Ms. Tina Joemat-Pettersson, Minister of Agriculture SA, at the opening plenary of Forest day 5

Ms. Tina Joemat-Pettersson, Minister of Agriculture SA, at the opening plenary of Forest day 5 © Theodore Varns

Forest day celebrated its fifth birthday at COP 17. This year’s event was centered on discussions on how forests can be better harnessed to slow the pace of global warming and help communities adapt to the changing environment. The theme was from Policy to Practice with a particular focus on the

Here's to the volunteers

Durban City Hall

We’d like to give a shout out to the host city Volunteers of COP17 who have rounded out our experience of navigating this conference and downtown Durban with added cheer and comfort.  Amongst thousands of scurrying diplomats, activists, and bureaucrats, the volunteers remain enthusiastic, helpful, and calm. As Dani said, “they are actors too” and I think she’s right.

The host city volunteers are students, retirees, and local citizens who can be found just about everywhere. More than once, I’ve been pulled aside by a volunteer who read my confused face and just knew “that girl needs some help”….with finding specific meetings among countless conference rooms or procuring a translation…

So what comes into your mind when you think about climate change adaptation?
For most people, I would guess, we think about the poorest people who are threatened by sea level rise, flood and drought.
But can a global facility like the Green Climate Fund truly reach those people?
I doubt it. In fact, my doubt is growing as I spend more and more time in Durban these days, which I didn’t even expect, to be honest.
My first shock on this issue came when I sat in a side event called “who’s financing climate change?”, where I first heard that only about 10% of the World Bank money can actually reach the poorest people. 10%, can you believe it? I didn’t even believe it in the beginning, until
UN Secretary General Ban Ki-moon addresses the high-level opening plenary session.

UN Secretary General Ban Ki-moon addresses the high-level opening plenary session.

Today 12 heads of state and 130 ministers arrived for the official start of the high-level segment of COP17. Pulling overtime shifts during the first week and through Monday night, the subsidiary bodies and first week negotiators have worked to get “clean” (i.e. largely non-bracketed text) options together for the big guns to ultimately decide on.

The opening plenary address for the high-level segment had speeches by South African President Jacob Zuma, Prince Albert II of Monaco, Ethiopian Prime Minister Meles Zenawi, and other heads of state, but it was UN Secretary General Ban Ki-moon who made the most unexpected comments during…

On Creativity

by Chris Colvin

The famous Einstein’s quote “we cannot solve our problems with the same thinking we used when we created them” makes a lot of sense in the context of climate change. In fact, creativity is a key element in finding solutions and agreements to stop the warming of our world. Creativity to find alternative sources of energy, creativity to implement efficient policies on the ground, and creativity to put aside self interests for benefit of the common welfare is the way. We can easily get bored and apathetic while listening to the never ending negotiations and reading texts full of…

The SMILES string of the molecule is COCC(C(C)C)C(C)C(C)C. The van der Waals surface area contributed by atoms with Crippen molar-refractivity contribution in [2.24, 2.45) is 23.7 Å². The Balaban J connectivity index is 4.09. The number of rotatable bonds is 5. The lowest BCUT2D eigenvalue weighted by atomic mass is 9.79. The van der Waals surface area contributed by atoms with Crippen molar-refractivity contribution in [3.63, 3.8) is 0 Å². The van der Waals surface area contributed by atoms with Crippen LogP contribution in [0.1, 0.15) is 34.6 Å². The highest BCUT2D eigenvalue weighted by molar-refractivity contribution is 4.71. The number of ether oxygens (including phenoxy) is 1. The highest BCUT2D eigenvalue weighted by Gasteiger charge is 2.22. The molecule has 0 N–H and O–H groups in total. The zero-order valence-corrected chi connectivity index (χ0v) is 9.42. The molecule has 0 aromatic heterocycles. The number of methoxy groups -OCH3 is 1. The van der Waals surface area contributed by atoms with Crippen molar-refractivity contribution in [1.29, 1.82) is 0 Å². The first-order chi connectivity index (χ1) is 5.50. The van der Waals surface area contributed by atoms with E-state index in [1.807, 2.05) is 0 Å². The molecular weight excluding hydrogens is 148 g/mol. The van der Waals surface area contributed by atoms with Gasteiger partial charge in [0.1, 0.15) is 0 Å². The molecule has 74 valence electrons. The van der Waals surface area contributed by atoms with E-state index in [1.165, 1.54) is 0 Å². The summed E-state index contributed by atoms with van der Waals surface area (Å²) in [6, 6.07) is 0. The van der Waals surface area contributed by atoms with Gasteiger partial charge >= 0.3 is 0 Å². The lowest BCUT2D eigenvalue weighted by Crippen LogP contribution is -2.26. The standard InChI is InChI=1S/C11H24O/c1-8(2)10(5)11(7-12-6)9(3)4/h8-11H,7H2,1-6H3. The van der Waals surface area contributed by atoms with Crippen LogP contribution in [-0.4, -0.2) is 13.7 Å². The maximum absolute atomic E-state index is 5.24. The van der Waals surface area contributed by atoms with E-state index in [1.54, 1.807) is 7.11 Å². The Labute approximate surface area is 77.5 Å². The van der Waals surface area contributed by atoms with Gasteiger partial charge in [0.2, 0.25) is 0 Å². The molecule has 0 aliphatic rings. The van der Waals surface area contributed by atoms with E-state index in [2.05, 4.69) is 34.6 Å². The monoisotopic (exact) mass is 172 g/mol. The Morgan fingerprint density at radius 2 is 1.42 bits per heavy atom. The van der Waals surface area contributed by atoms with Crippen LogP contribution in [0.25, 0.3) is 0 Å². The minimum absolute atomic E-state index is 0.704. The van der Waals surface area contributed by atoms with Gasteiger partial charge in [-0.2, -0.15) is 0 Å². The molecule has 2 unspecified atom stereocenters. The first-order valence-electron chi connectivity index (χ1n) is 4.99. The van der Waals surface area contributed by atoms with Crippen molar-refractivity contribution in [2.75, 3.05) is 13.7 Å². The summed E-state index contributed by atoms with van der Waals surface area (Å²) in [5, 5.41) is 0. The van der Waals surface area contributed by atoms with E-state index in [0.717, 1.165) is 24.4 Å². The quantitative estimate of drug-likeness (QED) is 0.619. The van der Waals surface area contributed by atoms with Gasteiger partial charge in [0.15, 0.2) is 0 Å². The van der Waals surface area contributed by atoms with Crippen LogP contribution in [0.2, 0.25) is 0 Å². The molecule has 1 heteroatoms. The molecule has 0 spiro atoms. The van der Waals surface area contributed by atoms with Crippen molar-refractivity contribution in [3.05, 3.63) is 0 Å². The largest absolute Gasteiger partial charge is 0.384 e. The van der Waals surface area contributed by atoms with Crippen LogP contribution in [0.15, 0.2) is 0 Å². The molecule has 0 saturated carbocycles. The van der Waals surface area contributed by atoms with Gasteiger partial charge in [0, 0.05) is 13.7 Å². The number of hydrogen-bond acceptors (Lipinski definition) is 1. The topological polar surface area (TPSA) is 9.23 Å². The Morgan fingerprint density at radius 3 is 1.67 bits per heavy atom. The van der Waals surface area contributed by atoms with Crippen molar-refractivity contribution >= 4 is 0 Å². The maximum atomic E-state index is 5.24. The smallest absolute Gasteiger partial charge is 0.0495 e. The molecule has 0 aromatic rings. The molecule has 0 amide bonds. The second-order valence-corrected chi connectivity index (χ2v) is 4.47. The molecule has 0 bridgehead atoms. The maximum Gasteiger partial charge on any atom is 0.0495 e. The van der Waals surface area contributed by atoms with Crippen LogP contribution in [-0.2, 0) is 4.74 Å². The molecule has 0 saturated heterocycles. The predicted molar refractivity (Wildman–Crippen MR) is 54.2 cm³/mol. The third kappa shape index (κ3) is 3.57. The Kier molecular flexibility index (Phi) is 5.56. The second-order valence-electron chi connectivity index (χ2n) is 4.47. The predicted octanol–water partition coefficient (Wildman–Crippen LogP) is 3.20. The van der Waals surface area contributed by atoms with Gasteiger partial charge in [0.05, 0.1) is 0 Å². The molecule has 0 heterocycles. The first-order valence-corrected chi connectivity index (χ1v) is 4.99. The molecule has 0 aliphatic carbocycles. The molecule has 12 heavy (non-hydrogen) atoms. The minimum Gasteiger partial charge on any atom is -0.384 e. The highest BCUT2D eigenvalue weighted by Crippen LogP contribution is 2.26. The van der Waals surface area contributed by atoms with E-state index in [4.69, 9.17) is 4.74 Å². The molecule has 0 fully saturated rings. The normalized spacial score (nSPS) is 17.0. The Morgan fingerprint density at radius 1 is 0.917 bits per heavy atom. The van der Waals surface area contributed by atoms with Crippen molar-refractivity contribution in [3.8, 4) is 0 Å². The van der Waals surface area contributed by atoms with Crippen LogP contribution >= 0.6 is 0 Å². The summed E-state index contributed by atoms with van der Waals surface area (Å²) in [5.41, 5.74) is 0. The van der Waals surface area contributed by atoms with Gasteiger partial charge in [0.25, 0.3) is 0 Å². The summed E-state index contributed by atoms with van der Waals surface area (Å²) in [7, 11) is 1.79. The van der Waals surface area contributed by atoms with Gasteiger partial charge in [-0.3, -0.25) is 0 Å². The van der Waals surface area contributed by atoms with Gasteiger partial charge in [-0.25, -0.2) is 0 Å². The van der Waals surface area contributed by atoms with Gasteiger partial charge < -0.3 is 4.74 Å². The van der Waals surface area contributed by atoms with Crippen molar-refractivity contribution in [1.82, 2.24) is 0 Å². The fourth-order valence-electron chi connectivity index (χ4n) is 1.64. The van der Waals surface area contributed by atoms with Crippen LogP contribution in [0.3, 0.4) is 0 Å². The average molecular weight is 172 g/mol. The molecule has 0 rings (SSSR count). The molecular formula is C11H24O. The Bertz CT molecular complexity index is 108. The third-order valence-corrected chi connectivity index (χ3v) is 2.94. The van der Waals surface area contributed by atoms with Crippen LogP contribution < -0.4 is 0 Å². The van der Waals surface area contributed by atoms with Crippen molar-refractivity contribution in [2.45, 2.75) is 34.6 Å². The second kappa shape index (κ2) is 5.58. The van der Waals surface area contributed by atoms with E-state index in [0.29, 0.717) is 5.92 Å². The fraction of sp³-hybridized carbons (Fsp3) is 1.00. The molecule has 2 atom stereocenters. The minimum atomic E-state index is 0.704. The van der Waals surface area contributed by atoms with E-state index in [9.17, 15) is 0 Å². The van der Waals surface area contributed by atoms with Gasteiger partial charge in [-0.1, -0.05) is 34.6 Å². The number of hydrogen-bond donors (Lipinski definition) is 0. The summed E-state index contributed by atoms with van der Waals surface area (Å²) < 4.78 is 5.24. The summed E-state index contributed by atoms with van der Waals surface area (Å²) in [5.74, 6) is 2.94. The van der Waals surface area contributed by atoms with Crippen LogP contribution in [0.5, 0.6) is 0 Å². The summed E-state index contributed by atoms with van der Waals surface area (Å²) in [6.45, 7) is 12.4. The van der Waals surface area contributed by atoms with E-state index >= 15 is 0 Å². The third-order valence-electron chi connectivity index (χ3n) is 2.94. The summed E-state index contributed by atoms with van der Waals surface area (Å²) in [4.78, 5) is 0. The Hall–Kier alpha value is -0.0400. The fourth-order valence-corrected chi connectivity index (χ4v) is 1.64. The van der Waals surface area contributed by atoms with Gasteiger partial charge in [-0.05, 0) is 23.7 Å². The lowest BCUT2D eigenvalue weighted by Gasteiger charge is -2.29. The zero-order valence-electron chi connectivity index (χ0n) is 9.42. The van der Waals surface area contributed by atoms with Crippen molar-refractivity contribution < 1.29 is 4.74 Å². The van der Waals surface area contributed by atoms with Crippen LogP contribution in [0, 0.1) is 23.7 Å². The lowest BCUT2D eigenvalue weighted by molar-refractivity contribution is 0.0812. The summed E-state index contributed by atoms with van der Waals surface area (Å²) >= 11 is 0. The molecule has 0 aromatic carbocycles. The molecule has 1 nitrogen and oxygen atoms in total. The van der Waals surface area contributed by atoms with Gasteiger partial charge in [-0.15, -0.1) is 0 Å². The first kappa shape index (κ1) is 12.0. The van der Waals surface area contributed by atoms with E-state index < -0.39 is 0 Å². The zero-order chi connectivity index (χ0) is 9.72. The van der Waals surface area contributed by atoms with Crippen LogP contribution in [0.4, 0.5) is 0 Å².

From COP13 to COP17

A year and a half ago, I traveled to Bali and Lombok with a friend and fell in love with the people, culture, and beauty of these Indonesian islands. With about 13,000 islands, there is a whole galaxy left to explore. But, since I’m not sure when I’ll make it back, I decided to stop by the Indonesia Pavilion this morning to recharge among warm people and check out what the Indonesians are doing to address climate change.

I was in for a treat. The Indonesia delegation was hosting a welcoming ceremony with music and dancing that accompanied remarks from the heads of the delegation and the environmental ministers from Indonesia and Japan. This is Indonesia’s first pavilion since hosting COP13 in Bali in 2007 so they were proud to have a prominent presence in…

India started yesterday´s conference by reminding everyone how seriously they take Climate Change “We believe in Climate Change, and we also believe that the world needs to cut emissions drastically”. Maybe they did this to contrast the opinion of other politicians from developed countries who resist swallowing the big climate truth that the scientific community puts on their tables, or maybe it was to win environmentalists´ heart…
India did not want to leave anything behind on this conference, and took the opportunity very seriously to launch a message to the world: they should be considered as “good guys” in the climate debate. After reminding everyone that Climate negotiations are falling apart (just in case we had not read the news lately) and that emissions are increasing in almost all countries…

Press briefing on the launch of the United Nations Environmental Programme report on "Bridging the Emissions Gap". (Photo by Maya Breitburg-Smith)

Press briefing on the launch of the United Nations Environment Programme report on "Bridging the Emissions Gap". (Photo by Maya Breitburg-Smith)

A new and timely synthesis report of the United Nations Environment Programme (UNEP) was formally launched at COP17 today, giving those concerned with our world’s future both new reason for hope and a new mandate for action.  The report regards the gap between existing reductions in greenhouse gas emissions and the actual reductions that are needed to achieve the UNFCCC’s goal of keeping global temperature increases below 2°Celsius.

The conclusion of the report is that the gap between actual reductions and needed reductions is widening.  In the words of the UNEP Executive Director Achim…